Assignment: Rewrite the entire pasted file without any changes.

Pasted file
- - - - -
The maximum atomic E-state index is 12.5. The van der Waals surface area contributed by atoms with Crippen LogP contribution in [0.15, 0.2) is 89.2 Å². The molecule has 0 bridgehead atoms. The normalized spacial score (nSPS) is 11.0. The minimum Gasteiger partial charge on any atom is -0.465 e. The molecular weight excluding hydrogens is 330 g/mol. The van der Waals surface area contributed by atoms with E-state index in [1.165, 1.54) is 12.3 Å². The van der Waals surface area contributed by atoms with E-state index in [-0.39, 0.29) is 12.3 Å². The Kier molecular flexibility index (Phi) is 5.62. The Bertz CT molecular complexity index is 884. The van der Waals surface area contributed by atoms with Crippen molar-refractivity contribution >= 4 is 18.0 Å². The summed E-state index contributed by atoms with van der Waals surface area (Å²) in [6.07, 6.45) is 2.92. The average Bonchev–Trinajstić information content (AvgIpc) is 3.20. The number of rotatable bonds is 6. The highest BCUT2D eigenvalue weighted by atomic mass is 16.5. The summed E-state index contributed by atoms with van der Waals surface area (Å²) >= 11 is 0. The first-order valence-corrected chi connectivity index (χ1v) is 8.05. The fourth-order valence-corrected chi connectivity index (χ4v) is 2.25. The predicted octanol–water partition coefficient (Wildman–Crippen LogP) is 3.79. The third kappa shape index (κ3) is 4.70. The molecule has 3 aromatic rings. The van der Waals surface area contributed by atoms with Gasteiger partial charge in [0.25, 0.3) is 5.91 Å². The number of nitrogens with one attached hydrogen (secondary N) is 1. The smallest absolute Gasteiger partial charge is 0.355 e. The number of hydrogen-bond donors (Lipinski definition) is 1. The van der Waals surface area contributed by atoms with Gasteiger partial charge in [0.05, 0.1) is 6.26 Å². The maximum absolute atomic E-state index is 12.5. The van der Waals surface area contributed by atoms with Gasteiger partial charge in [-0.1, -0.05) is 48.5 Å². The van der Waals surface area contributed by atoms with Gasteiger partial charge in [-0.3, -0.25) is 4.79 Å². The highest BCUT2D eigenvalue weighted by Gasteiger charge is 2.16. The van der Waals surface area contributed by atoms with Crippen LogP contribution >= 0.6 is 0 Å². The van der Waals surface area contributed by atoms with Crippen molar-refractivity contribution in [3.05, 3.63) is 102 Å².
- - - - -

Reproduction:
The maximum atomic E-state index is 12.5. The van der Waals surface area contributed by atoms with Crippen LogP contribution in [0.15, 0.2) is 89.2 Å². The molecule has 0 bridgehead atoms. The normalized spacial score (nSPS) is 11.0. The minimum Gasteiger partial charge on any atom is -0.465 e. The molecular weight excluding hydrogens is 330 g/mol. The van der Waals surface area contributed by atoms with E-state index in [1.165, 1.54) is 12.3 Å². The van der Waals surface area contributed by atoms with E-state index in [-0.39, 0.29) is 12.3 Å². The Kier molecular flexibility index (Phi) is 5.62. The Bertz CT molecular complexity index is 884. The van der Waals surface area contributed by atoms with Crippen molar-refractivity contribution >= 4 is 18.0 Å². The summed E-state index contributed by atoms with van der Waals surface area (Å²) in [6.07, 6.45) is 2.92. The average Bonchev–Trinajstić information content (AvgIpc) is 3.20. The number of rotatable bonds is 6. The highest BCUT2D eigenvalue weighted by atomic mass is 16.5. The summed E-state index contributed by atoms with van der Waals surface area (Å²) >= 11 is 0. The first-order valence-corrected chi connectivity index (χ1v) is 8.05. The fourth-order valence-corrected chi connectivity index (χ4v) is 2.25. The predicted octanol–water partition coefficient (Wildman–Crippen LogP) is 3.79. The third kappa shape index (κ3) is 4.70. The molecule has 3 aromatic rings. The van der Waals surface area contributed by atoms with Gasteiger partial charge in [0.25, 0.3) is 5.91 Å². The number of nitrogens with one attached hydrogen (secondary N) is 1. The smallest absolute Gasteiger partial charge is 0.355 e. The number of hydrogen-bond donors (Lipinski definition) is 1. The van der Waals surface area contributed by atoms with Gasteiger partial charge in [0.05, 0.1) is 6.26 Å². The maximum absolute atomic E-state index is 12.5. The van der Waals surface area contributed by atoms with Gasteiger partial charge in [-0.1, -0.05) is 48.5 Å². The van der Waals surface area contributed by atoms with Gasteiger partial charge in [-0.3, -0.25) is 4.79 Å². The highest BCUT2D eigenvalue weighted by Gasteiger charge is 2.16. The van der Waals surface area contributed by atoms with Crippen LogP contribution >= 0.6 is 0 Å². The van der Waals surface area contributed by atoms with Crippen molar-refractivity contribution in [3.05, 3.63) is 102 Å².